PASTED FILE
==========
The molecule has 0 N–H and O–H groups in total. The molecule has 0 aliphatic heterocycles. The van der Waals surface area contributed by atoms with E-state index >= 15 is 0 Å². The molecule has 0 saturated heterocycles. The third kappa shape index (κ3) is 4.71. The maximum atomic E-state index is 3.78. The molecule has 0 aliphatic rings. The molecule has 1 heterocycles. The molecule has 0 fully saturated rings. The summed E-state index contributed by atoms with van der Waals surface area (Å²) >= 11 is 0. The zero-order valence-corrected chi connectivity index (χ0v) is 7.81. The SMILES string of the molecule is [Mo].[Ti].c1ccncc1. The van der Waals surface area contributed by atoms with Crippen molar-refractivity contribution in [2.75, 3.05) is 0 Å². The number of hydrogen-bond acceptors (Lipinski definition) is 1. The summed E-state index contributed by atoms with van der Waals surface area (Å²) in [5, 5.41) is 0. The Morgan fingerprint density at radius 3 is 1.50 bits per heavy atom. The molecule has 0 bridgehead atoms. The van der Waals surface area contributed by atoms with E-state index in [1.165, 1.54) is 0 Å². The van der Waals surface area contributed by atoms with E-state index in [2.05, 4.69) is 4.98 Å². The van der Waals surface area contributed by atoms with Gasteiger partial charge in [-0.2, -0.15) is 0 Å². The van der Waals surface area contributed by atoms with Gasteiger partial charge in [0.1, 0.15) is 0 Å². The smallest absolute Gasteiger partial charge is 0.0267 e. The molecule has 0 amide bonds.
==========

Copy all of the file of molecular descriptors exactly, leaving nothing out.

The molecule has 0 N–H and O–H groups in total. The molecule has 0 aliphatic heterocycles. The van der Waals surface area contributed by atoms with E-state index >= 15 is 0 Å². The molecule has 0 saturated heterocycles. The third kappa shape index (κ3) is 4.71. The maximum atomic E-state index is 3.78. The molecule has 0 aliphatic rings. The molecule has 1 heterocycles. The molecule has 0 fully saturated rings. The summed E-state index contributed by atoms with van der Waals surface area (Å²) >= 11 is 0. The zero-order valence-corrected chi connectivity index (χ0v) is 7.81. The SMILES string of the molecule is [Mo].[Ti].c1ccncc1. The van der Waals surface area contributed by atoms with Crippen molar-refractivity contribution in [2.75, 3.05) is 0 Å². The number of hydrogen-bond acceptors (Lipinski definition) is 1. The summed E-state index contributed by atoms with van der Waals surface area (Å²) in [5, 5.41) is 0. The Morgan fingerprint density at radius 3 is 1.50 bits per heavy atom. The molecule has 0 bridgehead atoms. The van der Waals surface area contributed by atoms with E-state index in [1.165, 1.54) is 0 Å². The van der Waals surface area contributed by atoms with E-state index in [2.05, 4.69) is 4.98 Å². The van der Waals surface area contributed by atoms with Gasteiger partial charge in [-0.2, -0.15) is 0 Å². The van der Waals surface area contributed by atoms with Gasteiger partial charge in [0.1, 0.15) is 0 Å². The smallest absolute Gasteiger partial charge is 0.0267 e. The molecule has 0 amide bonds.